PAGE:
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they’ve cast a net and here we are, good fish, beating against the meshes and finding none big enough to slip through! Haven’t you been pressed too, scooped in without a `By your leave, Palos fish!’ A hundred fish and more in this net and one by one the giant will take us out and broil us!”

The second man spoke with a whine. “I had rather a Barbary pirate were coming aboard! I had rather be took slave and row a galley!”

The third, a young man, had a whimsical, dark, fearless face. “But we be going to see strange things and serve the Queen! That’s something!”

“The Queen is just a lady. She don’t know anything about deep and fearful seas!”

“Where are you going,” I asked, “and with whom?”

The angry man answered, “The last of that is the easiest, mate! With an Italian sorcerer who has bewitched the great! He ought to be burned, say I, with the Jews and heretics! We are going with him, and we are going with Captain Martin Pinzon, whom he hath bewitched with the rest! And we are going with three ships, the _Santa Maria_, the Pinta and the Nina.”

The third said, “The Santa Maria’s a good boat.”

“There isn’t any boat, good or bad,” the first answered him, “that can hold together when you come to heat that’ll melt pitch and set wood afire! There isn’t any boat, good or bad, that can stand it when a lodestone as big as Gibraltar begins to draw iron!”

The second, whose element was melancholy, sighed, “I’ve been north of Ireland, Pedro, and that was bad enough! The lookout saw a siren and the _Infanta Isabella_ was dashed on the rocks and something laughed at us all night!”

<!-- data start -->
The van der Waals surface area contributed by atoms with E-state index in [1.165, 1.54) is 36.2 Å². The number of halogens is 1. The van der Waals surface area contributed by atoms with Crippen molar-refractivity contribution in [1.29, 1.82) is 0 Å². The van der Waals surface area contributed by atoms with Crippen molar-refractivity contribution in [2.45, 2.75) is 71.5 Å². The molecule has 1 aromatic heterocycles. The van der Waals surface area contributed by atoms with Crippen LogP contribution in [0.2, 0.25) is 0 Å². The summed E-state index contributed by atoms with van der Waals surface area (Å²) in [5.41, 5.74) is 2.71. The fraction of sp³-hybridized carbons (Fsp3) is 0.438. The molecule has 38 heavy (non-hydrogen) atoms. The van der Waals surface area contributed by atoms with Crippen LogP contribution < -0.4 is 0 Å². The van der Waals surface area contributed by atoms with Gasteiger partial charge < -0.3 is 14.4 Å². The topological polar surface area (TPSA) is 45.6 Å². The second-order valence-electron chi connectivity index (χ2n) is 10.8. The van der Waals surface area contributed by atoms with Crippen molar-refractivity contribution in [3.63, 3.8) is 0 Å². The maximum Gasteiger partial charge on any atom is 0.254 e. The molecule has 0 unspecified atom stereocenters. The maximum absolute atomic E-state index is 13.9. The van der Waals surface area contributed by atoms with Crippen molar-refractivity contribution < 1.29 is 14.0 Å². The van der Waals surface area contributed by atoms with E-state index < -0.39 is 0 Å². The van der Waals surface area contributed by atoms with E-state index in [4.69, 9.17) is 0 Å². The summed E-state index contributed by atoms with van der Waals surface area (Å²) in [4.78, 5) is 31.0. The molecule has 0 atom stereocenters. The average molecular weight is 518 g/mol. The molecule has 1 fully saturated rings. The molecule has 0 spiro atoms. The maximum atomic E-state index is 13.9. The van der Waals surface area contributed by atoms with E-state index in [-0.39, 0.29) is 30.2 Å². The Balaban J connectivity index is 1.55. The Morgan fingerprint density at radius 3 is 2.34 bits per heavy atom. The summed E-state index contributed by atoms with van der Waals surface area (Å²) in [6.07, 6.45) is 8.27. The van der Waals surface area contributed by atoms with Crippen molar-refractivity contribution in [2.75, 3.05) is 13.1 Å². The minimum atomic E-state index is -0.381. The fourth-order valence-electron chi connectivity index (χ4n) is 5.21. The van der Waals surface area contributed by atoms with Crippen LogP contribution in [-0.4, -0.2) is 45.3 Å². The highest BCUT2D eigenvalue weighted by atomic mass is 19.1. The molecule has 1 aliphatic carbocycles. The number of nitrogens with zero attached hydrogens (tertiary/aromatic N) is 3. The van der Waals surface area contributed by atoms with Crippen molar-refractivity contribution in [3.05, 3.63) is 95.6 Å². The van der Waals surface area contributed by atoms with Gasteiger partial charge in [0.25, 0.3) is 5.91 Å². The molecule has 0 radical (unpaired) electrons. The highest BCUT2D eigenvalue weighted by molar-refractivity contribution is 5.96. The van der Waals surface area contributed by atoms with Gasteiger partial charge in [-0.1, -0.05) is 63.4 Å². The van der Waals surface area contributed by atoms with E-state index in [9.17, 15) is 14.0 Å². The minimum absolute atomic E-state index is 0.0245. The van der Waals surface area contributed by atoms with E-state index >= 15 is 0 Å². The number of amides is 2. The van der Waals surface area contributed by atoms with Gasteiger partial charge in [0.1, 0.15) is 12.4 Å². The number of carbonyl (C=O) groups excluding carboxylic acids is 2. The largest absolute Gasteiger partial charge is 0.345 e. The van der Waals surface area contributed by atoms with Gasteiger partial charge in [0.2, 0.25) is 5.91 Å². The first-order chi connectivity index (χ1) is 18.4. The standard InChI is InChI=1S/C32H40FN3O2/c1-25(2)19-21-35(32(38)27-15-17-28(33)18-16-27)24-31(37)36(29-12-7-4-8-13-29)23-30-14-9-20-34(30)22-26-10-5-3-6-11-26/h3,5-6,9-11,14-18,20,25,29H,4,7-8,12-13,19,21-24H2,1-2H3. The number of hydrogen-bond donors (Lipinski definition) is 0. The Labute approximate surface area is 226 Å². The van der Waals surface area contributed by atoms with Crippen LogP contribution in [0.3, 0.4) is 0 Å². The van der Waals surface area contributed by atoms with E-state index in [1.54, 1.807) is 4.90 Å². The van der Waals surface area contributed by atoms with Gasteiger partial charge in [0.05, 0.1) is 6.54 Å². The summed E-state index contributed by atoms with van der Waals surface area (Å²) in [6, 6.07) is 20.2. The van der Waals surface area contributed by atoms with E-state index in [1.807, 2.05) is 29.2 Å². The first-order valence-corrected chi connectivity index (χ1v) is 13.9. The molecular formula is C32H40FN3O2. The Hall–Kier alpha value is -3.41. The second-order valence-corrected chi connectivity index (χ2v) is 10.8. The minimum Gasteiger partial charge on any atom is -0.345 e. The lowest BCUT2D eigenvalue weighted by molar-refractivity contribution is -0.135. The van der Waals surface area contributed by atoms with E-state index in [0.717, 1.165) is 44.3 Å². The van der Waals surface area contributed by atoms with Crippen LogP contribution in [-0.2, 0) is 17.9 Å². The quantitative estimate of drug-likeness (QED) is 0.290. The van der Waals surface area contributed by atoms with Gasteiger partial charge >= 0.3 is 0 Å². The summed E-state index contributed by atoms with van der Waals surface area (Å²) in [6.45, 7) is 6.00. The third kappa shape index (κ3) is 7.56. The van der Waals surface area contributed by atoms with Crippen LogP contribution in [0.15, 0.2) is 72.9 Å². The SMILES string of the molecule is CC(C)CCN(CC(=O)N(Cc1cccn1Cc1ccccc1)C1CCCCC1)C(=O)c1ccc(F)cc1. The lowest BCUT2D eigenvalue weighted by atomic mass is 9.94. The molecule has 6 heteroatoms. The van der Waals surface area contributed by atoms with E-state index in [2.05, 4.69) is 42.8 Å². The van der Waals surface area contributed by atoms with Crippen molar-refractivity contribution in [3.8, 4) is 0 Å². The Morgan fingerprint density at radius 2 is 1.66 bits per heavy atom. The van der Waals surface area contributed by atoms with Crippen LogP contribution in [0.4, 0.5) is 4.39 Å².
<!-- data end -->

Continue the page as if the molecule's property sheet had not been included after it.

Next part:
“Ireland’s nothing at all to it!” answered the angry man, whose name was Pedro. “I’ve heard men that know talk! The Portuguese going down Africa coast got to Cape Bojador, but they’ve never truly gotten any further, though I hear them say they have! They sent a little carrack further down, and it had to come back because the water fell to boiling! There wasn’t any land and there wasn’t any true sea, but it was all melted up together in fervent heat! Like hot mud, so to speak. It’s hell, that’s what I say; it’s hell down there! Moreover, there ain’t any heaven stretched over it.”

“What does it mean by that?” asked the second.

“It means, Fernando, that there wouldn’t be any sky, blue nor gray nor black, nor clouds, nor air to breathe! There wouldn’t be any thunder and lightning nor rain nor wind, and at night there wouldn’t be stars, no north star, nor any! It would just be–I don’t know what! Fray Ignatio told me, and he said the name was `chaos’.”

“That was south. That wasn’t west.”

“West is just as bad!”

Fernando also addressed the young man, the third, calling him Sancho. “If there were anything west for Christian men, wouldn’t the Holy Father at Rome have sent long ago? We are all going to die!”

“But they didn’t know it was round,” said Sancho. “Now we do, and that’s the difference! If you started a little manikin just here on an orange and told him to go straight ahead, he’d come around home, wouldn’t he?”